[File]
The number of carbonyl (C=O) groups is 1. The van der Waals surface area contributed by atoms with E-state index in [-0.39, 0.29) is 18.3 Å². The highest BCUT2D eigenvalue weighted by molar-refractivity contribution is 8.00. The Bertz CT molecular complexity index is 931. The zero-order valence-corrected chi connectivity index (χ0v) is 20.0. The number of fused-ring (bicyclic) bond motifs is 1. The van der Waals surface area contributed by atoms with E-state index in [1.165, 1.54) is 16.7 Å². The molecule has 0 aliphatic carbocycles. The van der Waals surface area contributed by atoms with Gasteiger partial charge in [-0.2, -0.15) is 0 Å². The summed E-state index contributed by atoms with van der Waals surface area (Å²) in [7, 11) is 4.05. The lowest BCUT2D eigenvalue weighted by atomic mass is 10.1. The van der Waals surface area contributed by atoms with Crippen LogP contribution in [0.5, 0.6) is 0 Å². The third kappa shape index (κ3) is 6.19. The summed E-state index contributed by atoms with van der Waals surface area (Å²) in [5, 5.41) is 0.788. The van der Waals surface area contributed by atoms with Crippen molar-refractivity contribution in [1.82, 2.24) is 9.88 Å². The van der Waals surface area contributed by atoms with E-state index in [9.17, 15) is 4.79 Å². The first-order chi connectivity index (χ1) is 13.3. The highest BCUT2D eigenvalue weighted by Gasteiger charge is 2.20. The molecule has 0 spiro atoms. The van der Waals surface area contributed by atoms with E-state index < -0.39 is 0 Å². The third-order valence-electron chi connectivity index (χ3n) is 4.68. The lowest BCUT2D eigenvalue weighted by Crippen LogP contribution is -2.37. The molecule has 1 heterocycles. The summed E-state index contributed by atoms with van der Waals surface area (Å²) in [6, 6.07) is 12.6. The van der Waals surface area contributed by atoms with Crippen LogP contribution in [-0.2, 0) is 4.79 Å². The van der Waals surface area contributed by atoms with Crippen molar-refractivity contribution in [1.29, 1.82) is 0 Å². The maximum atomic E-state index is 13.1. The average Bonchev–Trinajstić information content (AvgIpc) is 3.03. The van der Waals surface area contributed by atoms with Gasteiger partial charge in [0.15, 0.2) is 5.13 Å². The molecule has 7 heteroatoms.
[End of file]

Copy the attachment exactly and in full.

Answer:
The number of carbonyl (C=O) groups is 1. The van der Waals surface area contributed by atoms with E-state index in [-0.39, 0.29) is 18.3 Å². The highest BCUT2D eigenvalue weighted by molar-refractivity contribution is 8.00. The Bertz CT molecular complexity index is 931. The zero-order valence-corrected chi connectivity index (χ0v) is 20.0. The number of fused-ring (bicyclic) bond motifs is 1. The van der Waals surface area contributed by atoms with E-state index in [1.165, 1.54) is 16.7 Å². The molecule has 0 aliphatic carbocycles. The van der Waals surface area contributed by atoms with Gasteiger partial charge in [-0.2, -0.15) is 0 Å². The summed E-state index contributed by atoms with van der Waals surface area (Å²) in [7, 11) is 4.05. The lowest BCUT2D eigenvalue weighted by atomic mass is 10.1. The van der Waals surface area contributed by atoms with Crippen LogP contribution in [0.5, 0.6) is 0 Å². The third kappa shape index (κ3) is 6.19. The summed E-state index contributed by atoms with van der Waals surface area (Å²) in [5, 5.41) is 0.788. The van der Waals surface area contributed by atoms with Crippen molar-refractivity contribution in [1.82, 2.24) is 9.88 Å². The van der Waals surface area contributed by atoms with E-state index in [9.17, 15) is 4.79 Å². The first-order chi connectivity index (χ1) is 13.3. The highest BCUT2D eigenvalue weighted by Gasteiger charge is 2.20. The molecule has 0 spiro atoms. The van der Waals surface area contributed by atoms with E-state index < -0.39 is 0 Å². The third-order valence-electron chi connectivity index (χ3n) is 4.68. The lowest BCUT2D eigenvalue weighted by Crippen LogP contribution is -2.37. The molecule has 1 heterocycles. The summed E-state index contributed by atoms with van der Waals surface area (Å²) in [6, 6.07) is 12.6. The van der Waals surface area contributed by atoms with Crippen LogP contribution in [-0.2, 0) is 4.79 Å². The van der Waals surface area contributed by atoms with Crippen molar-refractivity contribution in [1.29, 1.82) is 0 Å². The maximum atomic E-state index is 13.1. The average Bonchev–Trinajstić information content (AvgIpc) is 3.03. The van der Waals surface area contributed by atoms with Gasteiger partial charge in [0.15, 0.2) is 5.13 Å². The molecule has 7 heteroatoms.